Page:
Former Mayor Thomas Menino’s recently announced cancer diagnosis has many of us scratching our heads. How is it possible for a stealth cancer to spread to a person’s liver and lymph nodes without leaving a trace of where it originated?

About 31,000 cancer patients in the United States received a similar diagnosis last year, according to the American Cancer Society, representing fewer than 2 percent of all patients diagnosed with cancers. Despite all the tests and scans available today, doctors were unable to find a primary tumor.

“These cases are perplexing for several reasons,” said Dr. Len Lichtenfeld, deputy chief medical officer of the American Cancer Society. “Tumors generally show up in many places of the body at the same time, and they aren’t due to a previously missed diagnosis.” They’re also harder to treat because oncologists can’t pick from a list of chemotherapy drugs approved for a particular cancer.

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Broad-spectrum drugs that treat an array of cancers are typically chosen, but doctors don’t have the “level of certainty” they’d like when beginning treatment, Lichtenfeld said.

Menino began chemotherapy for the cancer detected in his liver and lymph nodes earlier this month at Dana-Farber Cancer Institute. His physicians there declined to comment on his treatment.

Menino’s primary care doctors at Brigham and Women’s Hospital told the Globe that they conducted an extensive search for the missing tumor to determine where the cancer originated via imaging scans and other medical tests, but they couldn’t find it and likely never will.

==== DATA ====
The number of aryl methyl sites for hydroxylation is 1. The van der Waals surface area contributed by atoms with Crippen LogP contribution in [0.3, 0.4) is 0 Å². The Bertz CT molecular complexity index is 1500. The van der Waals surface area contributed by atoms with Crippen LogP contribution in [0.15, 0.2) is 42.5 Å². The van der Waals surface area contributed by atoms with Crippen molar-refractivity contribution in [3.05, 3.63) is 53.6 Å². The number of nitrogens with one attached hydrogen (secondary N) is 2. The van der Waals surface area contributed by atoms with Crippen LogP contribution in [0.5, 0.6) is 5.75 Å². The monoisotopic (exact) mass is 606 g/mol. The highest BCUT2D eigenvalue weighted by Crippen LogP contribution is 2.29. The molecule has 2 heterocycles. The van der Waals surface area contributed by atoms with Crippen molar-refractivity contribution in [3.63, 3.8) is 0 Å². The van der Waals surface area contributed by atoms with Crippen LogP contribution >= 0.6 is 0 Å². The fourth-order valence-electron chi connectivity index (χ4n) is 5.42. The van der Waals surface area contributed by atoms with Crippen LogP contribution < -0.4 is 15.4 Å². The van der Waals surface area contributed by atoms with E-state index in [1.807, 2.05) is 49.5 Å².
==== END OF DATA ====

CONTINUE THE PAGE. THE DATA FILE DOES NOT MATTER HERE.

“It’s a very complicated process sometimes, and there isn’t one specific test we can do to determine the kind of cancer,” said Dr. Gauri Varadhachary, medical director of the gastrointestinal cancer center at MD Anderson Cancer Center in Dallas, who has not reviewed Menino’s medical records. Likely, she speculated, his doctors examined X-rays and images of the liver tumor to examine its anatomy, ran blood tests to screen for tumor markers or genetic mutations, and examined the malignant cells under the microscope to look for distinguishing features.

Pathologists frequently perform a special staining process called immunohistochemistry, or IHC, to look for specific proteins or receptors on cells that are hallmarks of certain cancers. Breast tumors, for example, sometimes have receptors for estrogen, progesterone or the growth factor HER2.

If all the initial tests are inconclusive, the tumor cells are likely to be labeled “unknown origin” and a primary source is only later found 2 to 3 percent of the time, Varadhachary told me.

What happened to the original tumor? Did it simply vanish? “We have a few hypotheses,” Varadhachary said, “but no clear proof from an animal model.” The initial cancer may be tiny—too small to detect on an imaging scan but aggressive enough to spread and proliferate abundantly throughout the body. It may also regress completely, destroyed by the body’s own immune system but too late to stop invading cancer cells that slipped undetected into the bloodstream.

While stealth cancers are uncommon and often just the result of bad luck, Menino had a host of health problems that predisposed him to cancer including type 2 diabetes, obesity, and two previous skin cancers, the common basal cell and squamous cell types that tend to be non-aggressive.

A study published last week found that people with previously diagnosed skin cancers—that weren’t the deadly melanoma type—were 36 percent more likely to be later diagnosed with a different kind of cancer than individuals who never had skin cancer.